Bioenergi från röjningsgallringar : en jämförande studie av fyra flödeskedjor från avlägg till förbrukare

University essay from SLU/Dept. of Forest Products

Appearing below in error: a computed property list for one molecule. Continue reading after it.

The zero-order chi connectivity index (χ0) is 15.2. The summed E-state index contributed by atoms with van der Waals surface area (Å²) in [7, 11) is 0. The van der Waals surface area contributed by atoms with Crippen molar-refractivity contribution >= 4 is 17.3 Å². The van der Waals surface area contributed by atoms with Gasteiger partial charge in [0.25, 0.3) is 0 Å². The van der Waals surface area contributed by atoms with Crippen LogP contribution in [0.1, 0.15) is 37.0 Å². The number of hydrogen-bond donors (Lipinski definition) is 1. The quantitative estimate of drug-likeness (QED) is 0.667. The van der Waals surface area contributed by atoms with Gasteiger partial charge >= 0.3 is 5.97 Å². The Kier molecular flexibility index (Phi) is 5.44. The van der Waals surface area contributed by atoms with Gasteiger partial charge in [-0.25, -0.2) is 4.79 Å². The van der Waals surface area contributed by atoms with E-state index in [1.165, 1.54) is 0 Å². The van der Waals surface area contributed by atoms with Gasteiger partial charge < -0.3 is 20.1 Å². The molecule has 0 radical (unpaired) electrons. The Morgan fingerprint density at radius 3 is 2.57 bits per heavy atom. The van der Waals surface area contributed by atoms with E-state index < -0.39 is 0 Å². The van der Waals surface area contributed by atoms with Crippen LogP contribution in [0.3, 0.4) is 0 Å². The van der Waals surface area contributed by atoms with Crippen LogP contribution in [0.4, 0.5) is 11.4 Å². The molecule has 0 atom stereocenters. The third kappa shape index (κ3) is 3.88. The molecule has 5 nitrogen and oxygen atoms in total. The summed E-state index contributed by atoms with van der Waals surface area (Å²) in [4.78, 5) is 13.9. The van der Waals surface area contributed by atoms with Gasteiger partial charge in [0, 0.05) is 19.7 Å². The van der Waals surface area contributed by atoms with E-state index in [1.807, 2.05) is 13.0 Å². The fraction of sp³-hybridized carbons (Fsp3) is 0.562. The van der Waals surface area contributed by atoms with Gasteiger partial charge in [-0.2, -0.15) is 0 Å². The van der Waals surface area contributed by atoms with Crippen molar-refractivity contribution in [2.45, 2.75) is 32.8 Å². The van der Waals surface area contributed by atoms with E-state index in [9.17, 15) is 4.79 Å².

Abstract: When the Swedish Forestry Act was changed in 1994, brushing of young stands became non mandatory. Since then the annual need for brushing in the country has increased by about 100 000 hectares per year. In later years the price for biomass energy has increased to the same level as pulp wood. The high price on biomass energy and the large areas of stands in the need of brushing has created a new market with its own technical, economical and environmental conditions. There is a development of various techniques to manage the forestry stands with late brushing. The purpose of the study is to assess the strategical and operative consequences of four different supply chains, which handle biomass energy from mechanised brushing to the landing at the gates of the heating plant. The demand on biomass energy is strongly correlated to the cold season of the year. In order to keep a steady supply flow a minimal level of storage was assessed. The results show that a supply chain with chipping at the landing and transport straight to the heating plant has the lowest cost. This supply chain has no easily accessible storage. Supply chains with terminal chipping has the ability to meet fluxes due to seasonal changes, bad weather and it to minimise road damage during thawing of frozen gravel roads. A supply system based on a combination of 75 % of the yearly demand from the cheapest supply chain and 25 % of the yearly demand from a system with storage capacity, gives a low cost and high stability in production. Compared with the cheapest supply chain, the combined system gives an increase in the total cost of only 3 % or 5 % depending on the technique used for chipping.

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